Let me share with you a rough draft of a Family Of Vigilance Pledge.  I will work on it, and, if you have any suggestions, please forward them to me.


     We, the members of our Family, do hereby pledge to support the unity of our members through Vigilance rather than Terrorism.
      We will attempt with all our power to not disenfranchise any family member whose actions or behavior fall in conflict with our own. 
      While we may not agree with such actions or behavior, we will strive to understand that such actions or behavior cannot neutralize the blood of that flows among us or the inherent Love that once existed between all members when they were innocent of human frailty.
       If we Fear the presence of such an individual, or are Intimidated by his or her being in our presence, or attempt to ignore his or her existence through acts of Complacency, we vow to reconsider the impact of such feelings.
       We must remember that by judging others as  "being part of" or "being apart from" our family, we send a signal to our children and their children that the family holds the power of judgment as to whom it will love, and under what conditions.  
       As a result, the family becomes a tribunal, issuing restraining orders against certain individuals from the power of Unconditional Love the family is duty-bound to offer all its members.  Alienation of family members is akin to incarcerating that individual in a cold, damp cell of Complacency and Rejection.
       This indictment against others can create fear in our children that if they do not "conform" to certain standards of behavior or action, they too will be separated from the fold.  
       The purity and innocence of "unconditional love"  is therefore polluted by the "conditions of love" we exhibit towards those we deny access to such love.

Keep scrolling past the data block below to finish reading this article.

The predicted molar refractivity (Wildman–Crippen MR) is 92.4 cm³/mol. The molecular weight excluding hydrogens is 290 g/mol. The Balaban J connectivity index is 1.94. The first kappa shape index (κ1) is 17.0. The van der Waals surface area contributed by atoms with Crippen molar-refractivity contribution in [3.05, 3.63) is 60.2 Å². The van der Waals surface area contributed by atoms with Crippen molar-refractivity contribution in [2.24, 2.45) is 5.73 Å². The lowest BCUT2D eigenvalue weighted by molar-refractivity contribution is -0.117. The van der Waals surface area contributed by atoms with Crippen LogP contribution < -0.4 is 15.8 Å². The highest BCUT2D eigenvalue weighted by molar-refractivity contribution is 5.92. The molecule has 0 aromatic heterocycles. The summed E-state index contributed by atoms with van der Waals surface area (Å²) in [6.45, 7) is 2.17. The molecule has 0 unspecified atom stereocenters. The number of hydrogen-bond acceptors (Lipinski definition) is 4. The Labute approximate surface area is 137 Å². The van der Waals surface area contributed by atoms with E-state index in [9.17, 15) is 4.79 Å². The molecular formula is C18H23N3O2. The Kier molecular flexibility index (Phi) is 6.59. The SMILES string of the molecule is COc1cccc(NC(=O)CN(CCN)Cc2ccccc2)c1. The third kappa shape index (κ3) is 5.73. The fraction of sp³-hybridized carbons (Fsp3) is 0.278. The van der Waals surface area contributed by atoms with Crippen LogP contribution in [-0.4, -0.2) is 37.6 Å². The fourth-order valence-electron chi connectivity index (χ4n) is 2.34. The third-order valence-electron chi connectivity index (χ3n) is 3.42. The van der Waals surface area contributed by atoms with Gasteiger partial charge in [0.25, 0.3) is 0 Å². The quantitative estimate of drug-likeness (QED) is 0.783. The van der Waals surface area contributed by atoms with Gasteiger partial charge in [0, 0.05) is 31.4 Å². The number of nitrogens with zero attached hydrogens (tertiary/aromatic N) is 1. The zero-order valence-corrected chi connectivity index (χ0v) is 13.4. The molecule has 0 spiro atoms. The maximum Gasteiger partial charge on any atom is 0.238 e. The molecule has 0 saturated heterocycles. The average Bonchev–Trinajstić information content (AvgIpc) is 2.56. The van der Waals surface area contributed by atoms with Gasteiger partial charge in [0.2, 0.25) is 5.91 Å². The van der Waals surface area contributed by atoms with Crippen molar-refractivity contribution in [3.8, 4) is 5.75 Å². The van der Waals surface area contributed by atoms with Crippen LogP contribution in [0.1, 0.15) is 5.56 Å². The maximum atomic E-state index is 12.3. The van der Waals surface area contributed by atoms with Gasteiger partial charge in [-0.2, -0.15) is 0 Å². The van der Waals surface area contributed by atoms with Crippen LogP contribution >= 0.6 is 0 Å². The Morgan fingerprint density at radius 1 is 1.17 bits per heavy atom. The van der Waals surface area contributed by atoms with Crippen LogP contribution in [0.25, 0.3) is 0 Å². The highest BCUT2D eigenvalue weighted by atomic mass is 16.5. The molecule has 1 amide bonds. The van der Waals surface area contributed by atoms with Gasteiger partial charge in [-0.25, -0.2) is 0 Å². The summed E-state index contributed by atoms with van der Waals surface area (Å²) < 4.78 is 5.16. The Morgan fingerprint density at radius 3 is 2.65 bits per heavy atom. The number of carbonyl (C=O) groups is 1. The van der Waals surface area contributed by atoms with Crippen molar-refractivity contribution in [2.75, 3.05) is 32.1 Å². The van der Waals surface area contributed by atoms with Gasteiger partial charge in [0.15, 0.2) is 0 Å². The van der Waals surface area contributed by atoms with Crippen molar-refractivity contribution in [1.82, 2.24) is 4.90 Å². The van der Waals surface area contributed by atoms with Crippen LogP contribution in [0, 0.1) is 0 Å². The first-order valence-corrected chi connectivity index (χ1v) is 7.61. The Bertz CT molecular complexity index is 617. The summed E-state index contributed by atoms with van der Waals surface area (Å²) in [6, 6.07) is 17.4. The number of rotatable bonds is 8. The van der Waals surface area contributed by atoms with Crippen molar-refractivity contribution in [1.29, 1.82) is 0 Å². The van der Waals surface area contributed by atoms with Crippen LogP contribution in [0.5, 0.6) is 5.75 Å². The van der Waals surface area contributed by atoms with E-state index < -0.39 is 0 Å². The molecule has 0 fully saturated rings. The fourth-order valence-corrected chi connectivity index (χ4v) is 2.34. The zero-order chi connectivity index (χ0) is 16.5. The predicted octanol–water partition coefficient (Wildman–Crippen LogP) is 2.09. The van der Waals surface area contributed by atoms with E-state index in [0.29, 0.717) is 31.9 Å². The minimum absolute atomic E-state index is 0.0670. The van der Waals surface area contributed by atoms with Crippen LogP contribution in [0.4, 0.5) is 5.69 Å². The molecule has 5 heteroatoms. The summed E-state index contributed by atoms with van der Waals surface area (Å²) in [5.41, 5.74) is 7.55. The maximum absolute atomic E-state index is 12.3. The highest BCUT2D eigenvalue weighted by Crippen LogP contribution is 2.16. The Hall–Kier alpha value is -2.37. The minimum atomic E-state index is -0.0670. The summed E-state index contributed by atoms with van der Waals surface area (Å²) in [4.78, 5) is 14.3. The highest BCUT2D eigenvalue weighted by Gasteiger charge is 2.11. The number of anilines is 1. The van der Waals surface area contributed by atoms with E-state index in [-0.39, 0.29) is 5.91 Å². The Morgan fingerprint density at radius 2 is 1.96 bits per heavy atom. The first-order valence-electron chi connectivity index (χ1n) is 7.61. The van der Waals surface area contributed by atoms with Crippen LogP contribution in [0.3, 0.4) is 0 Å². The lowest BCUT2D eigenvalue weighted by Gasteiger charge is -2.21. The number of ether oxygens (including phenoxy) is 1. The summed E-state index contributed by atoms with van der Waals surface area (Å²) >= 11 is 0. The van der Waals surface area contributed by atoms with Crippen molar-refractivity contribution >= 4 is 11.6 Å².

Under these conditions a child may be Terrorized to Conform, and Terrorized if he or she doesn't.  By alienating other family members, we plant the Seeds Of Terror in our children.  
       Therefore, to protect the Power of the Family Circle and our children's access to that Power, we vow as members of a Family of Vigilance to make every attempt among ourselves to show the Courage to love those within our family we might otherwise Fear because of their opposing beliefs or actions.  
      We further vow to exhibit Conviction that the Family Whole is more important than its fractional parts, and that its preservation is a commitment on our part of Unconditional Love.
     Finally, we vow to take the Right Action rather than to wallow in the Complacency of "No Action" toward a family member whom we might consider to not represent "one of us," or to a member who falls short of our expectations or violates the established standards of behavior we hold dear.
         To this end, we as a Family of Vigilance, vow to offer "unconditional love" to any and all members of the family.  However difficult this may seem,  we vow to open our hearts to those we might otherwise discard, and, as a result, perpetuate to our children and their children the power of "Family Vigilance" in the face of "Family Terrorism."

Signed_______________   Dated_____________